(Ok, I have a couple chained china loopers now, not that they're really doing everything I'd like them to )

.Though I must admit that it was a bit of a thrill informing die-hard Yamaha fanboys that their latest top-of-the-line stage piano - AS PLAYED BY SIR ELTON JOHN HIMSELF!  AT NAMM! - was audibly looped.

Maybe those pianos are more for live performances where it's not that important, and practicing.
In the studio, stuff like NI Komplete probably has you covered with gigabytes of samples.
Elton John, though... I know people who have a quiet day job and like to go to concerts a couple times a year, loud rock concerts, and who, despite being younger than me, fail to hear high whistling noises of cheap ethernet switches, chargers and stuff like that.
I imagine that Sir Elton, who was orders of magnitude more often ON stage than those people were in front of it, plus rehearsals, does himself not care much about such subtle things 

Posted: 2/25/2020 9:02:58 PM
dewster

From: Northern NJ, USA

Joined: 2/17/2012

"That whole piano recording doesn't sound too bad, jumping through it, only on my plastic PC speakers though." - tinkeringdude

Through good headphones, the middle "Brilliant" piano sounds like crap, I wish they'd stuck just about anything else in there (tack piano, etc.).

"But I have a suspicion that the velocity curves coming from its more synth-optimized keyboard may ruin some of it, IIRC even the software piano sounded worse when it was driven by that, vs. a MIDI controller with full weight keys / hammers."

I agree, velocity has so much to do with it.  There was a "shootout" web page where they ran the same MIDI file through a bunch of digital pianos and sample sets, and when the overall velocity was clearly too high for the thing (as it often was) there was almost no point to the comparison.  I adjusted the velocities down in the Satie MIDI file to bring out the subtleties and nuance of the RD-700NX.

"Maybe those pianos are more for live performances where it's not that important, and practicing."

I'm sure there is something to designing a digital piano to be "band friendly" so it "cuts through" or "sits back" in the mix.  But I think that effort could be made largely orthogonal to a high quality, high fidelity, realistically detailed piano voice offering.  But my experience is that was used as an excuse for hacked down, obviously looped fare.  And honestly, when I hear a digital piano in a band situation (or god forbid on a recording) it always sounds annoyingly fake.  I've come to loathe them, particularly when <$500 digital pianos are causing real pianos to end up on the scrap heap.  And there's nothing like the lush sound from a good instrument to encourage practice, and nothing like crap sound from a bad one to discourage it.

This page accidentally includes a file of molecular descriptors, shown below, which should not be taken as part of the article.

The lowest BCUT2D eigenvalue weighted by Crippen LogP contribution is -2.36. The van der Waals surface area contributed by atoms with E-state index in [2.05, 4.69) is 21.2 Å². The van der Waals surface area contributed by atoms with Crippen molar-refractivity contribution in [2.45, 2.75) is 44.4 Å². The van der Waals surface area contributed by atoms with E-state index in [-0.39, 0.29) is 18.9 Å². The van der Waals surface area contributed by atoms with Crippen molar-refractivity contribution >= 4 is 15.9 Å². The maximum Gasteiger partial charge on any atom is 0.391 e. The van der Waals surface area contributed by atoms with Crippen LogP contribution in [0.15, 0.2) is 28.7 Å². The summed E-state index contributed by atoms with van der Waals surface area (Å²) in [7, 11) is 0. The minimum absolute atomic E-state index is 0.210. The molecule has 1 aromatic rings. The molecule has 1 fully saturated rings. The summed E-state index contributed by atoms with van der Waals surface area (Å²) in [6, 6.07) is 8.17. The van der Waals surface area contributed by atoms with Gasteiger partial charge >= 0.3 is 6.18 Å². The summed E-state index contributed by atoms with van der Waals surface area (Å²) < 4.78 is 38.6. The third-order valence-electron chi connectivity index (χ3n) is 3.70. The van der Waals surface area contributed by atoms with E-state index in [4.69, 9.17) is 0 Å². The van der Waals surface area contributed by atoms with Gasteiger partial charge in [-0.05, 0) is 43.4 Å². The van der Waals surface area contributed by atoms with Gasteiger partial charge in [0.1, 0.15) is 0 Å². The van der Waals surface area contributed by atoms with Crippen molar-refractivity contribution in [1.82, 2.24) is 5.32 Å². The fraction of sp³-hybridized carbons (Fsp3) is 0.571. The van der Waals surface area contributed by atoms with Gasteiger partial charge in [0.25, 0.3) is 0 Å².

Posted: 2/25/2020 11:17:28 PM
dewster

From: Northern NJ, USA

Joined: 2/17/2012

Counter As Filter

I've read that a counter can be used as a filter, but it always confused me as to how that might be possible.  Here is a divide by 8 counter:


For every 4 rising edges at the input the output changes.  So only 1 out of 4 edges influence the output, and the other three could be located wherever.  If we were to somehow time the output edges we would see that this is an integrate-and-dump filter for period.  It "integrates" or sums the periods of 4 clocks before changing the output, and for every 8 clock periods in we get one clock period out.  The "dumping" is because none of the input clock periods are "recounted" or reused in any way for previous or subsequent output periods.

There was a Theremin on the web at one point, I believe it was on a Russian site?  It had a rather elaborate ferrite slug coil in the CMOS oscillator, followed by a binary ripple counter to bring the oscillation down to low audio.  This was piped into a PC soundcard where the period was measured and averaged, and a Theremin voice presumably synthesized and played with that as control.

Best case here for measurement is dividing down to perhaps 10Hz, where measuring this period with a 48kHz audio input might yield 48000 / 10 = 4800 count resolution.  This is one instance where measuring rise-to-rise and fall-to-fall would be prudent, as the signal coming out of the divider is guaranteed to be a perfect 50/50 duty cycle square wave.  This might double the resolution count to ~10,000 or ~11 bits, and it would also double the sample rate to 20Hz.  Of course a ton of these bits are useless, as the period will only change 3% or 4% or so in normal Theremin use.  So I don't think this approach is all that viable for a high quality Theremin as the gestural bandwidth would have to be abysmal for it to work at all.  But it is an interesting application of a counter as an integrate-and-dump filter.

Posted: 2/26/2020 4:01:01 AM
Buggins

From: Theremin Motherland

Joined: 3/16/2017

There was a Theremin on the web at one point, I believe it was on a Russian site?  It had a rather elaborate ferrite slug coil in the CMOS oscillator, followed by a binary ripple counter to bring the oscillation down to low audio.  This was piped into a PC soundcard where the period was measured and averaged, and a Theremin voice presumably synthesized and played with that as control.

At first time I thought it's Paradox theremin designed by ILYA. 

Oscillator gives ~7% of frequency dependency on C_hand.
After divider, frequency spread will still be 7%, e.g. 10KHz for far hand distance and 9.3KHz for near.